Home Boxing News Looking Back at ‘Bombs Away’ – Haye-Maccarinelli

Looking Back at ‘Bombs Away’ – Haye-Maccarinelli

This weekend in 2008 was staged the eagerly awaited showdown between the world’s number one and two cruiserweights, David Haye and Enzo Maccarinelli respectively, at the O2 Arena, London.

It was a huge unification dustup between two massive punchers of the sport; indeed both of their devastating power inspired the event’s ‘Bombs Away’ title and left little doubt in the minds of a majority of fight fans that the clash would be a short and sweet encounter.

The fight was broadcast across the UK via the now discontinued PPV-based channel Satanta and had been much hyped throughout the weeks leading up to it; at the time the clash was seen as the biggest since Eubank and Benn’s meeting and Boxing News had produced a pullout special for that week’s edition.

The fight could have very easily not happened as Haye was said to be struggling with making the cruiserweight limit; live from France after his victory over Jean-Marc Mormeck, Haye announced that fight was his last at cruiserweight and with immediate effect would be moving up to the heavyweight division. Maccarinelli, who watched the fight live in the Satanta studios in London, responded by quoting that he was ‘gutted’ that the likelihood of a unification fight between he and Haye would not materialise, but ultimately Frank Warren, Maccarinelli’s promoter, had made the fight too lucrative to be dismissed.

Haye brought to the table the WBC and WBA Super World cruiserweight titles that he had captured from Mormeck in November 2007, where he travelled to the defending champion’s native country. At that time Haye was 20-1-0, the only blemish coming by former WBO champion Carl Thompson, having being stopped with only seven seconds left of round five. After that defeat Haye come back to strike up a run of nine straight wins, six of which were finished within the first three rounds, where he captured and defended the EBU (European) cruiserweight title.

Haye defeated the French two-time cruiserweight world champion by a seventh round stoppage after having to rally back from being floored in the fourth; Mormeck was dropped by a heavy right and, although he stood in time of the count, he was clearly dazed and the referee called to a halt. The victory saw Haye emerge as a genuine elite fighter.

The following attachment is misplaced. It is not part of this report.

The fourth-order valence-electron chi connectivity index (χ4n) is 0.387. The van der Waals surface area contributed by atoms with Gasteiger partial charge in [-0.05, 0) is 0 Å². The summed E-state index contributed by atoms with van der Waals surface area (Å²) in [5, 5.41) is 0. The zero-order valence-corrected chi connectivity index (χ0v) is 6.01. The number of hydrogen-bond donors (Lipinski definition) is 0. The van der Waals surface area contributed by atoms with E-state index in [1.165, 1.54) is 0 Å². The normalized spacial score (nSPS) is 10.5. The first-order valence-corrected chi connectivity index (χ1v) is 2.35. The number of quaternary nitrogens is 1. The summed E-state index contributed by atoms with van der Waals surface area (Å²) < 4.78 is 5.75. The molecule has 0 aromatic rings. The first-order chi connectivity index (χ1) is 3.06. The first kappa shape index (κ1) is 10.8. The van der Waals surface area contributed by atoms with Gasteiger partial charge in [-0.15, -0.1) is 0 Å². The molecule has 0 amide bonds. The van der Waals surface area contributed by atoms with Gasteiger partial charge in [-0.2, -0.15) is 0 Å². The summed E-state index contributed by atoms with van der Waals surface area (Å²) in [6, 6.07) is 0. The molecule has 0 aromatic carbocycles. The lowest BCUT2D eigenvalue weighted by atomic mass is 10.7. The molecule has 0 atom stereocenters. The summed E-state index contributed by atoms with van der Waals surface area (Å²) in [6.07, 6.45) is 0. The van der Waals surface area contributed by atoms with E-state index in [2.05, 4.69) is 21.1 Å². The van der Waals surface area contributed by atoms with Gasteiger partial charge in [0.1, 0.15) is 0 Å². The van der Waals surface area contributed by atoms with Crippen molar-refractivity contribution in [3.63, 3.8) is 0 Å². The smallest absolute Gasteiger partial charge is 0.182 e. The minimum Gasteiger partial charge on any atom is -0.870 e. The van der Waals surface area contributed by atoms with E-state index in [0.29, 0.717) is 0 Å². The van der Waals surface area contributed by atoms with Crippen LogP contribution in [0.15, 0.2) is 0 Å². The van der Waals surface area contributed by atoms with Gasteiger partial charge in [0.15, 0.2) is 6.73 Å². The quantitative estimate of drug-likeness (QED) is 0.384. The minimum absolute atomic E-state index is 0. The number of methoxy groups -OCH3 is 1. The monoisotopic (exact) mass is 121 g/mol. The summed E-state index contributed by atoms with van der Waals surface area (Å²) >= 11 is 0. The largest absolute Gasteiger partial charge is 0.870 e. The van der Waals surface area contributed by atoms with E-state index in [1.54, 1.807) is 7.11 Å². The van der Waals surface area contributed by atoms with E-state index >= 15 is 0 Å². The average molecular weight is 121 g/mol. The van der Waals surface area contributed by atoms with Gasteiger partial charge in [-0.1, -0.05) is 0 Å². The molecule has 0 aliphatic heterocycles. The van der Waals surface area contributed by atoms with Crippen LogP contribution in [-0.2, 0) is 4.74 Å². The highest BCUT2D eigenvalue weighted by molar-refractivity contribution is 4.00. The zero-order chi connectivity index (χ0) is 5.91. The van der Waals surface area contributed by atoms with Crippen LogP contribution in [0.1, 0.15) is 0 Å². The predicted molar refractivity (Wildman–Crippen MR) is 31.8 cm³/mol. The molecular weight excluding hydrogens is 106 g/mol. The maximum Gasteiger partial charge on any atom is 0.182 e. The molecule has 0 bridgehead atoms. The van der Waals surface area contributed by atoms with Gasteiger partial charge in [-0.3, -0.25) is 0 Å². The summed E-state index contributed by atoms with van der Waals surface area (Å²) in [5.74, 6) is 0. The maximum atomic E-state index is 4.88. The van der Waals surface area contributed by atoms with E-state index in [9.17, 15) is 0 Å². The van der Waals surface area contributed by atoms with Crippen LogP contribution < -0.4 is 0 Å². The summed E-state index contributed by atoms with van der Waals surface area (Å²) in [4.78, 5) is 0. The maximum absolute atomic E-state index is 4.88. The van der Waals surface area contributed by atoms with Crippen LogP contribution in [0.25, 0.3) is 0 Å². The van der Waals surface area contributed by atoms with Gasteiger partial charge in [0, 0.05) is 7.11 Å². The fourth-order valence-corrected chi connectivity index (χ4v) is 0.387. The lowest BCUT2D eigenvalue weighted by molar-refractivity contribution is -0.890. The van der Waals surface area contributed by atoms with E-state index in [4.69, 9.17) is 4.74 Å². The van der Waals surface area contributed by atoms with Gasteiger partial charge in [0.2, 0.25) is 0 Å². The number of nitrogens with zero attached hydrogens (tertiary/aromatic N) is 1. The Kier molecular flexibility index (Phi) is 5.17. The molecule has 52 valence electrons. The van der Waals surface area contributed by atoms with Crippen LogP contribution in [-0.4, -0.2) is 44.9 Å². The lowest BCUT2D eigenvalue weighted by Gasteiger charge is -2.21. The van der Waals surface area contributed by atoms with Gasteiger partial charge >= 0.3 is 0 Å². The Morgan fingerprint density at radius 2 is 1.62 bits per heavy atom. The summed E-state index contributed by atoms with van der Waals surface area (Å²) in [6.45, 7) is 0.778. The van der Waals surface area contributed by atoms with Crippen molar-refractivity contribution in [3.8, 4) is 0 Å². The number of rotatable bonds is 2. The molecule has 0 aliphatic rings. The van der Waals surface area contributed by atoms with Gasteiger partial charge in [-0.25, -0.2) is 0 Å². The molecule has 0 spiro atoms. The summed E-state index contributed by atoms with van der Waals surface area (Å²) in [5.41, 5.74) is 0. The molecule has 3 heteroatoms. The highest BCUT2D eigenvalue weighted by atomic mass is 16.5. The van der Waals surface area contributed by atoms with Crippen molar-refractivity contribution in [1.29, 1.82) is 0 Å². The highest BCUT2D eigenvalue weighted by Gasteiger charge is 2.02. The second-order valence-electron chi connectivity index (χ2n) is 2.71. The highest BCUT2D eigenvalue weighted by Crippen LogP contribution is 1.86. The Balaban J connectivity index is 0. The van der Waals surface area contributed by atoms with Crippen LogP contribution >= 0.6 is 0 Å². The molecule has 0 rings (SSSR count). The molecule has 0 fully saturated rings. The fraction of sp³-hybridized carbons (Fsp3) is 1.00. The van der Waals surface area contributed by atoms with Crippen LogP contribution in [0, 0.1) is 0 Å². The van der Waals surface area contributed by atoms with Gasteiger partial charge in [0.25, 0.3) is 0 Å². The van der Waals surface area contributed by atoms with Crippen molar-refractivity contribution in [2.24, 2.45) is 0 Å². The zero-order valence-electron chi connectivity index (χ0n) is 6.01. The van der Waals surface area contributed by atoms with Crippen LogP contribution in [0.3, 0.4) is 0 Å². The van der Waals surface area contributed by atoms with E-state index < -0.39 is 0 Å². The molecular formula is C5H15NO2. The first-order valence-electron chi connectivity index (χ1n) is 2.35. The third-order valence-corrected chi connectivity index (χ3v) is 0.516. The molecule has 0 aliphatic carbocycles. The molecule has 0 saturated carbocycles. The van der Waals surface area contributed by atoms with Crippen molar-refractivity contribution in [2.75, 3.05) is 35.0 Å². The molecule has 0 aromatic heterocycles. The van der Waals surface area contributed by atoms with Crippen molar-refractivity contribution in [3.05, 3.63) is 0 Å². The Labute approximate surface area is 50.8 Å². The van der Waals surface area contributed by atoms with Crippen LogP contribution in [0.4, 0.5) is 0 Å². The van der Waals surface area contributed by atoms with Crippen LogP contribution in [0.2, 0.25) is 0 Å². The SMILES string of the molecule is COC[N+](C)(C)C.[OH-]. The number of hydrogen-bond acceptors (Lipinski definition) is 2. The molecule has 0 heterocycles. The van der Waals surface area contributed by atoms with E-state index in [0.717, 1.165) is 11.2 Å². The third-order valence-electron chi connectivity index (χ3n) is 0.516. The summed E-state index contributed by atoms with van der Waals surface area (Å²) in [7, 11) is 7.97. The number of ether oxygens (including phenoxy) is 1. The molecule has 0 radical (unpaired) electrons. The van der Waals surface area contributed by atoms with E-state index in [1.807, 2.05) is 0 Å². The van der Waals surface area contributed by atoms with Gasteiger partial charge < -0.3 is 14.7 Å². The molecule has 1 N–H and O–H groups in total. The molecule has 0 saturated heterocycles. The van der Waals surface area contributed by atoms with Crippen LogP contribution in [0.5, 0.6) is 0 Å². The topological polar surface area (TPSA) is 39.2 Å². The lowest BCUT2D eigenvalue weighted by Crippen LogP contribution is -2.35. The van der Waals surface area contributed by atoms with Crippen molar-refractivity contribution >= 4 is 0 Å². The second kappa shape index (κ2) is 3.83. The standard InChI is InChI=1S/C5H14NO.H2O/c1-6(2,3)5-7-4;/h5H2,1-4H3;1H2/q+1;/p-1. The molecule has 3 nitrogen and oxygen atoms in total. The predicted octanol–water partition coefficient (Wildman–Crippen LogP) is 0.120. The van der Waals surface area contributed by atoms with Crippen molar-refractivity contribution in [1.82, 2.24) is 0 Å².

On the weekend before Haye’s clash against Mormeck, Maccarinelli made the fourth defence of his WBO cruiserweight title against undefeated Mohamed Azzaoui, winning via a fourth round TKO, on the undercard of Calzaghe-Kessler at The Millennium Stadium, Cardiff, in front of approximately 50,000 fans. ‘Big Mac’ had become WBO interim champion in July 2006 and was promoted to full champion status in the September when long-serving champion Johnny Nelson retired due to several haunting injuries.

Going into the fight against Haye, Maccarinelli was 28-1-0, the only loss coming by a third round knock out in his fourth pro fight. He put his WBO strap on the line for the fifth time so the fight was for the WBA Super World, WBC and WBO belts, and there was not much to split the two fighters. Both were renowned fearsome punchers; the athleticism in Haye was for some a favoured element, as was for others Maccarinelli’s more experience with almost three years longer as a professional.

The fight’s result had always been seen as determined by the fighter who first landed a big shot, and such predictions had turned out correct when Haye landed a right to drop Maccarinelli in round two. Although ‘Big Mac’ managed to rise in time, he was on unsteady legs and had left the referee with little choice but to stop it.

Although it had only lasted a little over five minutes, the fight was a British modern great due to the sheer fifty/fifty nature and that nobody knew what was going to happen, and these are the sort of fights that are now becoming regular on our television screens and will elevate the sport to another level.